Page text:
In my household, Chile Crunch isn’t just a condiment, it’s an obsession. I’m only slightly embarrassed to admit that I order the fiery Mexican-style sauce by the case—and that we go through a jar nearly every week. Each time I place an order ($118!) for the ambrosial combination of roasted chile de arbol, onion, garlic, and spices suspended in canola oil, I consider replicating it in my own kitchen.

Then I remember my conversation with Susie Hojel, creator of Chile Crunch. She makes the condiment once a week in a commercial kitchen. The chiles—it takes one and half pounds of the peppers to create two cases of the sauce—are so potent, the she uses a mask and gloves when grinding them. Nope, don’t want to go there.

And so, I’m an online shopper, which will hopefully change when Hojel secures local distribution. The goes-with-everything savory sauce (my family adds it to sandwiches, pizza, bibimbap, eggs, and soups) is the product of Hojel’s childhood. She was born and raised in Mexico City and when she moved to Colorado in the 1980s, she missed authentic Mexican food and sauces. “In Mexico, you automatically have a sauce on the table at any meal. I grew up with something like this. [After moving] I used to have friends send it to me,” Hojel says. Eventually, while living in San Francisco, she began playing around with her own version and making it for her family and friends. Several courses in commercial canning at University of California at Davis later and Chile Crunch went to market.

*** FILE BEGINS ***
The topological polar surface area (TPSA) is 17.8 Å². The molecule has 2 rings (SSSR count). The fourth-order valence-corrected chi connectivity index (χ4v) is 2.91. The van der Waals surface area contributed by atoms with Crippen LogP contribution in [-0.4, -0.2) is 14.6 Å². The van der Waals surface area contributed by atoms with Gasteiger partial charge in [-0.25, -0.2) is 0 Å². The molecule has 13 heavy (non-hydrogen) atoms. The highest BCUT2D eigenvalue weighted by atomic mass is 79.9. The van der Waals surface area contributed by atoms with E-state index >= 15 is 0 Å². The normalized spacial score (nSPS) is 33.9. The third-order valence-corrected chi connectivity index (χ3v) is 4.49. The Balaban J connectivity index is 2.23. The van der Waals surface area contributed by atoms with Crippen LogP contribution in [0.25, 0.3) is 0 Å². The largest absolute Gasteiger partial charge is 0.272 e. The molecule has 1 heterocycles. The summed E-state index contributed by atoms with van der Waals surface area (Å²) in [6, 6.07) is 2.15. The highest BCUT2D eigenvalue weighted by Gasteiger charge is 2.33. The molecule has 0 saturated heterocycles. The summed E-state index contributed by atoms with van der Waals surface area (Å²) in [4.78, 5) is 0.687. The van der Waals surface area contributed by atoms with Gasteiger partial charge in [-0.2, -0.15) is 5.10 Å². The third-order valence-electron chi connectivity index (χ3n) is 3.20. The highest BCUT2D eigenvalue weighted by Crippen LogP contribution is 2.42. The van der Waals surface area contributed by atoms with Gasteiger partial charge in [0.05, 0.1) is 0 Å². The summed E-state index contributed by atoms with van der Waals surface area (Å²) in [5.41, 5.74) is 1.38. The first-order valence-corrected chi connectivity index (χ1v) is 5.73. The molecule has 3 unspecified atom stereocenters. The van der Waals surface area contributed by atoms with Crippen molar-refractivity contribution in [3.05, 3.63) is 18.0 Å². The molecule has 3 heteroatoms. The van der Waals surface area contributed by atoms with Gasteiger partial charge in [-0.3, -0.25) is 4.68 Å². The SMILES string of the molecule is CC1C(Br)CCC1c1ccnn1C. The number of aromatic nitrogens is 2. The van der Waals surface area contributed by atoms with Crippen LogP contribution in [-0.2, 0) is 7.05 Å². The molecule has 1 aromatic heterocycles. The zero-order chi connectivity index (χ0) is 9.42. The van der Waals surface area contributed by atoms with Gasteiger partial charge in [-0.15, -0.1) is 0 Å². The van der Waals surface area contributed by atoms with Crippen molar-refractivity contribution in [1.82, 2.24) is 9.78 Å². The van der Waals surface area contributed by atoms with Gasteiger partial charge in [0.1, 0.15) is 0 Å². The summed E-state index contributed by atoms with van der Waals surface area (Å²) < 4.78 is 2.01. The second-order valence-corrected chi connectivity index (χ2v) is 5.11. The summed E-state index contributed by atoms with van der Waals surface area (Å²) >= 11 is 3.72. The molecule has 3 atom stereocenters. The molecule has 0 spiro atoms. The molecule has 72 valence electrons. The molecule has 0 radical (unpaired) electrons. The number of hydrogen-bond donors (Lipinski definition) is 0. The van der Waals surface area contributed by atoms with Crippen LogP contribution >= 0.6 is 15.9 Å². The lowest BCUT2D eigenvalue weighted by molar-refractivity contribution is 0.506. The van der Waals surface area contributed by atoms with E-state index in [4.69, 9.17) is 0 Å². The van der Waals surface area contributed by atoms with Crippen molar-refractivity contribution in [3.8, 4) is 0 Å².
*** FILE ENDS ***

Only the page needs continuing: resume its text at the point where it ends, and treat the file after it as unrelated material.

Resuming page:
The sauce is sold on the shelves at West Elm in California and it’s been written up in the Wall Street Journal, SF Weekly, and Foodzie. Last year, Hojel moved back to Colorado and is making the condiment locally. The next step is finding Denver-area markets to carry Chile Crunch. In the meantime, order it online—and don’t say I didn’t warn you.

Bonus: For more of my favorite condiments, check out “Flavor Punch” in the June issue.

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Amanda M. Faison
Amanda M. Faison
Freelance writer Amanda M. Faison spent 20 years at 5280 Magazine, 12 of those as Food Editor.